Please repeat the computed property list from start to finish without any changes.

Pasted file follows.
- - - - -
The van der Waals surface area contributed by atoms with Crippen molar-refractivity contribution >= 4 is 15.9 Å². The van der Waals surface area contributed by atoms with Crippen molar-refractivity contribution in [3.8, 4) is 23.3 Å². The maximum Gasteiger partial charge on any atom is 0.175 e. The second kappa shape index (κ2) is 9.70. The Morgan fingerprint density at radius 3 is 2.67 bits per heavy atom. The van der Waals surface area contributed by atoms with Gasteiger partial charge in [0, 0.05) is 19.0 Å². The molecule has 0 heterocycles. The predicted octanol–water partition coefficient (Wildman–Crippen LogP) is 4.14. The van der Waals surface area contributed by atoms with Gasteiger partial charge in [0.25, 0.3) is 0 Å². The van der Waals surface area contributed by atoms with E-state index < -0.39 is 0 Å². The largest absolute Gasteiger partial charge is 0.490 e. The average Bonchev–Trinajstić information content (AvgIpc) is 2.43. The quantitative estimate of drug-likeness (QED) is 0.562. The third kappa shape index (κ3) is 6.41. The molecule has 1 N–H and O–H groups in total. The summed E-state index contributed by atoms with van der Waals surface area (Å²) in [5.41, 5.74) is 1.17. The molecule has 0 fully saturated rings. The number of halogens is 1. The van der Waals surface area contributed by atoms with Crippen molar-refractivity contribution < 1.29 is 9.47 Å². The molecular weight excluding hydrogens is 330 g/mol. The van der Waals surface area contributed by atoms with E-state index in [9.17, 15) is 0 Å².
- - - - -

The van der Waals surface area contributed by atoms with Crippen molar-refractivity contribution >= 4 is 15.9 Å². The van der Waals surface area contributed by atoms with Crippen molar-refractivity contribution in [3.8, 4) is 23.3 Å². The maximum Gasteiger partial charge on any atom is 0.175 e. The second kappa shape index (κ2) is 9.70. The Morgan fingerprint density at radius 3 is 2.67 bits per heavy atom. The van der Waals surface area contributed by atoms with Gasteiger partial charge in [0, 0.05) is 19.0 Å². The molecule has 0 heterocycles. The predicted octanol–water partition coefficient (Wildman–Crippen LogP) is 4.14. The van der Waals surface area contributed by atoms with Gasteiger partial charge in [0.25, 0.3) is 0 Å². The van der Waals surface area contributed by atoms with E-state index < -0.39 is 0 Å². The largest absolute Gasteiger partial charge is 0.490 e. The average Bonchev–Trinajstić information content (AvgIpc) is 2.43. The quantitative estimate of drug-likeness (QED) is 0.562. The third kappa shape index (κ3) is 6.41. The molecule has 1 N–H and O–H groups in total. The summed E-state index contributed by atoms with van der Waals surface area (Å²) in [5.41, 5.74) is 1.17. The molecule has 0 fully saturated rings. The number of halogens is 1. The van der Waals surface area contributed by atoms with Crippen molar-refractivity contribution < 1.29 is 9.47 Å². The molecular weight excluding hydrogens is 330 g/mol. The van der Waals surface area contributed by atoms with E-state index in [9.17, 15) is 0 Å².